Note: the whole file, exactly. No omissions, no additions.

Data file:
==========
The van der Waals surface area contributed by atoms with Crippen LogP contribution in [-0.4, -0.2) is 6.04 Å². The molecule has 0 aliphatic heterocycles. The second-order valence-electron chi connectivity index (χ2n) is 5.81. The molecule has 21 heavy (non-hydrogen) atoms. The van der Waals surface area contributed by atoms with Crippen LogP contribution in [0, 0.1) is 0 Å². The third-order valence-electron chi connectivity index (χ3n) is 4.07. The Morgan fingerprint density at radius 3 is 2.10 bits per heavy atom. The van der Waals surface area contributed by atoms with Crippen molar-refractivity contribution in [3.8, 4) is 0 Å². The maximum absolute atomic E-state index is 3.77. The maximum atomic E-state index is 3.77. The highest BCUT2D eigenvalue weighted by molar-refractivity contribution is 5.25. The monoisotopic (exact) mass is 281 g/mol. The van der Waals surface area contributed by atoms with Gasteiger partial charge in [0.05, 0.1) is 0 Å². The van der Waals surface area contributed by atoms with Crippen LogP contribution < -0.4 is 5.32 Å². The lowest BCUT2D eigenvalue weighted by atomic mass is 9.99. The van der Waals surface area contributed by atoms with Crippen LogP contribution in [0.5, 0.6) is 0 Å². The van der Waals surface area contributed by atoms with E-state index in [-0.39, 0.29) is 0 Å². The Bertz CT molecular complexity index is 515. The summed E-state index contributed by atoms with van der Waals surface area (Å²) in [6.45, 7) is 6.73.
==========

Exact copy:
The van der Waals surface area contributed by atoms with Crippen LogP contribution in [-0.4, -0.2) is 6.04 Å². The molecule has 0 aliphatic heterocycles. The second-order valence-electron chi connectivity index (χ2n) is 5.81. The molecule has 21 heavy (non-hydrogen) atoms. The van der Waals surface area contributed by atoms with Crippen LogP contribution in [0, 0.1) is 0 Å². The third-order valence-electron chi connectivity index (χ3n) is 4.07. The Morgan fingerprint density at radius 3 is 2.10 bits per heavy atom. The van der Waals surface area contributed by atoms with Crippen molar-refractivity contribution in [3.8, 4) is 0 Å². The maximum absolute atomic E-state index is 3.77. The maximum atomic E-state index is 3.77. The highest BCUT2D eigenvalue weighted by molar-refractivity contribution is 5.25. The monoisotopic (exact) mass is 281 g/mol. The van der Waals surface area contributed by atoms with Gasteiger partial charge in [0.05, 0.1) is 0 Å². The van der Waals surface area contributed by atoms with Crippen LogP contribution < -0.4 is 5.32 Å². The lowest BCUT2D eigenvalue weighted by atomic mass is 9.99. The van der Waals surface area contributed by atoms with Crippen LogP contribution in [0.5, 0.6) is 0 Å². The van der Waals surface area contributed by atoms with E-state index in [-0.39, 0.29) is 0 Å². The Bertz CT molecular complexity index is 515. The summed E-state index contributed by atoms with van der Waals surface area (Å²) in [6.45, 7) is 6.73.